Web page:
Cannabis-Based Medicines: Two Drugs Approved For NHS

Two cannabis-based medicines, used to treat epilepsy and multiple sclerosis, have been approved for use by the NHS in England.

Cannabis-Based Medicine

It follows new guidelines from the drugs advisory body NICE, which looked at products for several conditions.

Charities have welcomed the move, although some campaigners who have been fighting for access to the drugs have said it does not go far enough.

Both medicines were developed in the UK, where they are also grown.

Doctors will be able to prescribe Epidyolex, for children with two types of severe epilepsy – Lennox Gastaut syndrome and Dravet syndrome – which can cause multiple seizures a day.

It costs between £5,000 and £10,000 per patient each year – but the manufacturer, GW Pharmaceuticals, has agreed a lower discounted price with the NHS.

It is estimated there are 3,000 people with Dravet and 5,000 with Lennox Gastaut syndrome in England.

The drug does not contain the main psychoactive component of cannabis, THC.

Decisions on drug availability are devolved around the UK, but the NICE guidance should also apply in Wales and Northern Ireland. Scotland may follow suit next year.

The other treatment, Sativex, is a mouth spray that contains a mix of THC and CBD.

It has been approved for treating muscle stiffness and spasms, known as spasticity, in multiple sclerosis. But doctors will not be allowed to prescribe it to treat pain.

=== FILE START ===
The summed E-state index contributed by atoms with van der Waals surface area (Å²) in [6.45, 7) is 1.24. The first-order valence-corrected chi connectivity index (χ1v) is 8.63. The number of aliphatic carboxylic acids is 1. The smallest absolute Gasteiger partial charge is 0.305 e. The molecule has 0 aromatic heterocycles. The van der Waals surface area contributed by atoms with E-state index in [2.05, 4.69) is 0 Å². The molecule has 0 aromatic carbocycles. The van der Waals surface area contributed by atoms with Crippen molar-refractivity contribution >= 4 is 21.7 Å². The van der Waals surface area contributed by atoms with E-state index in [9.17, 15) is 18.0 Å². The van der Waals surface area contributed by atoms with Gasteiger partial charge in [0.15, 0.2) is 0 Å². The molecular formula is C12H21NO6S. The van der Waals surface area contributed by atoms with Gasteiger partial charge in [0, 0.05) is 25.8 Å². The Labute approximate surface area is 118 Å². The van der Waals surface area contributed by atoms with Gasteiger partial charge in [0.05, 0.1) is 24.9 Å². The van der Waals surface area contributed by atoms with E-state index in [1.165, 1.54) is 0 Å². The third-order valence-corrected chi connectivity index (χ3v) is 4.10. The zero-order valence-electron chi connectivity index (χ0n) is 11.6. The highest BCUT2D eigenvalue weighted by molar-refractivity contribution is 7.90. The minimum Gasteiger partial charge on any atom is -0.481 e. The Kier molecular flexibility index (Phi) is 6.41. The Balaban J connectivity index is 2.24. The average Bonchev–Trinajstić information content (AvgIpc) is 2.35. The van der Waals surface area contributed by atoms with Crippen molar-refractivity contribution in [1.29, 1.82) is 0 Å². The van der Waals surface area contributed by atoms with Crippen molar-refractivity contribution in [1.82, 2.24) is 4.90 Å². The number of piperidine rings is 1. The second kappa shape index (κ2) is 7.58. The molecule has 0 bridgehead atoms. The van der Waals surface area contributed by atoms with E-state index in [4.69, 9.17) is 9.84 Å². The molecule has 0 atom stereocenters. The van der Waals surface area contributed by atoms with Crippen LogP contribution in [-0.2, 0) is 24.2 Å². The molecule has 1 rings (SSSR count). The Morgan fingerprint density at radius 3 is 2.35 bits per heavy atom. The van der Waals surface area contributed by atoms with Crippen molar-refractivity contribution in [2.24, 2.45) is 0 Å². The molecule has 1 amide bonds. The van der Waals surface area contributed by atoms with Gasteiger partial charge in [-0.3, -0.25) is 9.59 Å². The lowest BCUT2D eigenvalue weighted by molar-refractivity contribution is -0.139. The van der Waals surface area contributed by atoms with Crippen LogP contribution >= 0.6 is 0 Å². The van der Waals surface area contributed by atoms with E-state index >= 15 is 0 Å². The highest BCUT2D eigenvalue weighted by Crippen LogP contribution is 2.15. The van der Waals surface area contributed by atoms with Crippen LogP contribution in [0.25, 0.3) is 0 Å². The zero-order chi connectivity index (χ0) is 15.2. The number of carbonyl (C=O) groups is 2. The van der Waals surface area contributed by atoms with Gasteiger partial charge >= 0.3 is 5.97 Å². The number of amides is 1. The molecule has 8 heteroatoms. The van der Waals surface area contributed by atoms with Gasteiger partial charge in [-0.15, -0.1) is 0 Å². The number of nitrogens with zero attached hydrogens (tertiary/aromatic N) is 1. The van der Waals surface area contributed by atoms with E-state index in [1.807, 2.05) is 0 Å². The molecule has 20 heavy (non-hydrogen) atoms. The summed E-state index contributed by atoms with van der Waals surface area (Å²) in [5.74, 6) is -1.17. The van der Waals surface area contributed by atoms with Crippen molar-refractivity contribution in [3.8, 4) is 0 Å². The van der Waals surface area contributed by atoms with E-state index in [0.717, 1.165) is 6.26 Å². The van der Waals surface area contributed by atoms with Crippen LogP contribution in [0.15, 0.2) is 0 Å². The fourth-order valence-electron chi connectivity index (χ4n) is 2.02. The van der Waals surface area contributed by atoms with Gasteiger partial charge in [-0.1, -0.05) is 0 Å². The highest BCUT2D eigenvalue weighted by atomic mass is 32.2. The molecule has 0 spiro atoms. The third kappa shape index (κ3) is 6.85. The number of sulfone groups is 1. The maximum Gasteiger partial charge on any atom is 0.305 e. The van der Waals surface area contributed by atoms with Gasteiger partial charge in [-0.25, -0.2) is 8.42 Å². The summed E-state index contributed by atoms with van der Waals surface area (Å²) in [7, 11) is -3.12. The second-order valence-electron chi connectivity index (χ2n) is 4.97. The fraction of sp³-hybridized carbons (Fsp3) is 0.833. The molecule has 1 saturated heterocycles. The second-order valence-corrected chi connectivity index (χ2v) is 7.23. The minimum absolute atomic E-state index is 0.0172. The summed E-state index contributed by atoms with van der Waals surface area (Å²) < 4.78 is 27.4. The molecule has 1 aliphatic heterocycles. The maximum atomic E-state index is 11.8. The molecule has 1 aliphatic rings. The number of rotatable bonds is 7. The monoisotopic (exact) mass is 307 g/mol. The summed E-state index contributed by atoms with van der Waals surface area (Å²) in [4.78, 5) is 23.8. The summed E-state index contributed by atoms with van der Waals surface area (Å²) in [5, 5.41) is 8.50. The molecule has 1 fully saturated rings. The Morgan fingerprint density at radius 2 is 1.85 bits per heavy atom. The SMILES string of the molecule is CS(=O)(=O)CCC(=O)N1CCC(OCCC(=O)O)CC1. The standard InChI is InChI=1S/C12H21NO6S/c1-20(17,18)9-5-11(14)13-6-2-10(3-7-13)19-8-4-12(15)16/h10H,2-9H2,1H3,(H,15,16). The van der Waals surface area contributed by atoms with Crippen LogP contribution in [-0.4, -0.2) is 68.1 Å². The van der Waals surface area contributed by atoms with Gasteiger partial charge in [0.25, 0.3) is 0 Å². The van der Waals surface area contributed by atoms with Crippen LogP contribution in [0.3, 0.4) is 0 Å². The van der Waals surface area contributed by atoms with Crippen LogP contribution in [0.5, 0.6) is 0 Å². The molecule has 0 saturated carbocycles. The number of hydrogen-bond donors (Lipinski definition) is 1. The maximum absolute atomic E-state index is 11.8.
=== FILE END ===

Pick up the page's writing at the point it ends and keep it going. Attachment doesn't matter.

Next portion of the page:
It was the first cannabis-based medicine to be licensed in the UK after clinical trials, and has been available on the NHS in Wales since 2014. It costs around £2,000 a year per patient.

Back then, regulators in England said it was not cost effective, but now that decision has been reversed. It should also be available in Northern Ireland.

What has been the reaction?

Prof Helen Cross, a consultant in paediatric neurology at Great Ormond Street Hospital, who led UK trials of Epidyolex said it was “great news”.

“Dravet and Lennox Gastaut syndromes are both complex difficult epilepsies with limited effective treatment options and this gives patients another option… that could make a difference to care,” she said.

How did we get to this point?

The law was changed in November 2018 to allow specialist doctors to prescribe cannabis medicines, but this has happened in only a handful of cases.

Multiple sclerosis charities also argue the guidelines from NICE do not go far enough.

Genevieve Edwards, from the MS Society, said they had been campaigning for access to Sativex for years and “it was brilliant NICE has finally listened”.

However, she said the guidelines did not go far enough because no cannabis-based treatments had been recommended to treat pain – a common symptom of MS.

She also added that even more people could miss out “because Sativex would be funded by local bodies – who might not have the resource they need to prescribe it”.

Vaughan Gething, Health Minister for Wales, said: “I’m pleased today that Epidyolex will be made available in Wales via our New Treatment Fund, which means it will be available in no more than 60 days.”

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